The idea was a way to show people the best food in Japan beyond sushi - to literally show them, in picture form. Then the thought morphed into writing to a book, where the best food in the world was shown. But that's a lot of travel for one person. So the thought became, why not crowdsource it? That's Foodspotting.
Foodspotting is an application that allows you to take picture of a food, say what it is, and pin it (with geolocation) to the restaurant where you got it. You may wonder who would use such an app - but just think for a second about how many of your friends on Twitter tweet out pictures of food. People have been doing this long before Foodspotting, this app just gives them more of an incentive to do so, and let's them organize it.
It's also one hell of a new food discovery tool. And that's exactly why the team behind it, Alexa Andrzejewski and Ted Grubb, hustled to get the official iPhone app done in time for the SXSW festival, which starts next week in Austin, Texas. With it, you'll be able to use the “Guides” to easily find (and contribute to) the best foods in Austin. The Foodspotting team put together a few of these guides (including a scavenger hunt, and a street food one), but other users have already created others as well.
From these guides, you can easily mark which foods you “want” to bookmark them for later. You can also note which foods you've already eaten (“nommed”). Of course, you can also use the app to search for a particular food or restaurant. Or simply scroll through the pictures on the main screen to see a stream of food (which can be sorted by “latest,” “nearest,” “best,” etc). And yes, you can use a map view to see the food too.
When you yourself spot a food, you can tweet it out to your followers. Or, thanks to Foursquare's relatively new API, you can also check-in to a venue simply by foodspotting (yes, the service hopes the name becomes a common verb).
It's one of the most interesting location-based plays that will be on display at SXSW - a conference that will be rife with location-based services. But Foodspotting is a bit different because they're not aiming to be a location platform like Foursquare or Gowalla. Instead, they're happy to use location to augment their own reality-based game. That is, after all, essentially what Foodspotting is. Just like with the other two aforementioned location services, you earn some badges for tagging certain types of foods in pictures (they called them “Expert Badges”). And you earn others for participating in the Guides. And, of course, there are points for doing all of this.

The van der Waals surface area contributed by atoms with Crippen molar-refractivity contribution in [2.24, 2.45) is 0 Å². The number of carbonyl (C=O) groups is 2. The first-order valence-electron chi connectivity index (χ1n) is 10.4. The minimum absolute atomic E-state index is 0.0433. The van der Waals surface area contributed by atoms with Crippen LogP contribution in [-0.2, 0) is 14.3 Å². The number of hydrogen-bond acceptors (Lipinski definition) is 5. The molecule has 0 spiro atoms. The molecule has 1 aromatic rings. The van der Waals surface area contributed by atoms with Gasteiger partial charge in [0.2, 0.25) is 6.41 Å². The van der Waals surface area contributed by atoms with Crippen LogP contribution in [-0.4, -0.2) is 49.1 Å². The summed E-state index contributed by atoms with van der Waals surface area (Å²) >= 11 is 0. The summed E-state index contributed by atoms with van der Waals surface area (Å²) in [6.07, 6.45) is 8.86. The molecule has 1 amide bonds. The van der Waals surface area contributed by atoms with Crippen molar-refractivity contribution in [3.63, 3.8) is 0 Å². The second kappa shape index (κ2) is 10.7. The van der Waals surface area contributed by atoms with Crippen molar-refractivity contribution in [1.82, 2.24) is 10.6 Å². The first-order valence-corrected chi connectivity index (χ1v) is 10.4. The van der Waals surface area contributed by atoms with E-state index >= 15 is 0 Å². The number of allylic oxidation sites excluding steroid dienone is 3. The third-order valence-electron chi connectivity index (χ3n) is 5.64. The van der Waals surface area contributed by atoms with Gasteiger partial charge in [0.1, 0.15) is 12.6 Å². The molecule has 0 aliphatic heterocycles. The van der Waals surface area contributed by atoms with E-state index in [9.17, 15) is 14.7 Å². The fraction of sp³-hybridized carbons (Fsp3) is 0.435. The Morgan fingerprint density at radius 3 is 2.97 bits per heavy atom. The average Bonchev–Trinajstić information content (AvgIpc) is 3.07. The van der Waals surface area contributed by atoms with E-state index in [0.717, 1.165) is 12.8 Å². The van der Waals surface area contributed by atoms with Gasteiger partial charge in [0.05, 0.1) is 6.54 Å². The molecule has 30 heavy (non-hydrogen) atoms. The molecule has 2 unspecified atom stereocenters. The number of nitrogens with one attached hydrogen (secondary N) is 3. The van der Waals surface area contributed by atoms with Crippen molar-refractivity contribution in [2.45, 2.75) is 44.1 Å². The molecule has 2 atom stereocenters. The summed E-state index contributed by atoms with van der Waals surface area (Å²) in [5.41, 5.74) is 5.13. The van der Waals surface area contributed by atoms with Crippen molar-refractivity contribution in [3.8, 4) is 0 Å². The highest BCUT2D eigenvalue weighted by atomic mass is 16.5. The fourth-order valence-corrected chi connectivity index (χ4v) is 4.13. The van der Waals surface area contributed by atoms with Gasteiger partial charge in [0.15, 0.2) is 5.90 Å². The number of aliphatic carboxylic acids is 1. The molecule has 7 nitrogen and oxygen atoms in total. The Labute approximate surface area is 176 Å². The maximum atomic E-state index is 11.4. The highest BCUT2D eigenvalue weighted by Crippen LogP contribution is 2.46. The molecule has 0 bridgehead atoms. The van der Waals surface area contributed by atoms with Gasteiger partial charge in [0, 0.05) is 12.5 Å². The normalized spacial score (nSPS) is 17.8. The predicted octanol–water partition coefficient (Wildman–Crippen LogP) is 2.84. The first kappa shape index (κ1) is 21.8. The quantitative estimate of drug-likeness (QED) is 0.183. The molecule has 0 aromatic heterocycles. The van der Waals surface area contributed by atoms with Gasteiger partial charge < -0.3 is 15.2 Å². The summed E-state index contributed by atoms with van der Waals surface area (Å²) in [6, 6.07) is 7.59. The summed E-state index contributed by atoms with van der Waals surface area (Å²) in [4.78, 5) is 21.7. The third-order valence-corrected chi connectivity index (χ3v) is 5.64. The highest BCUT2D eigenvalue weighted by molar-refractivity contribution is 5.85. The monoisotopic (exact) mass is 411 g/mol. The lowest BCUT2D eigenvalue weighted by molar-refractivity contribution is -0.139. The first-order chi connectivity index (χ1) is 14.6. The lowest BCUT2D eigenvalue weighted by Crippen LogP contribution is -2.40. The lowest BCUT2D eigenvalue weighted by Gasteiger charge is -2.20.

While the “lite” version of the app has been available in the App Store for a few months, the team has done little to promote it, waiting instead until the full version, which launches today in the App Store. Still, the lite version (and the very nice-looking website) proved that there's a demand for this service. Already, Foodspotting has seen over 15,000 foodspottings. Top cities include San Francisco, New York, and Honolulu.
So how do you make money off of this idea? That's a question the Foodspotting team has had to answer a lot recently, as they're currently in the process of raising a seed round of funding. The natural idea is to become popular enough that restaurants and brands want to partner with the service to promote themselves. ”It's kind of like pumping a scent out of your bakery window to draw people in,” Andrzejewski says. Already, the service is teaming up with 7×7, an insider's guide to food in San Francisco to show how a partnership could work (it's a non-paid partnership, for now).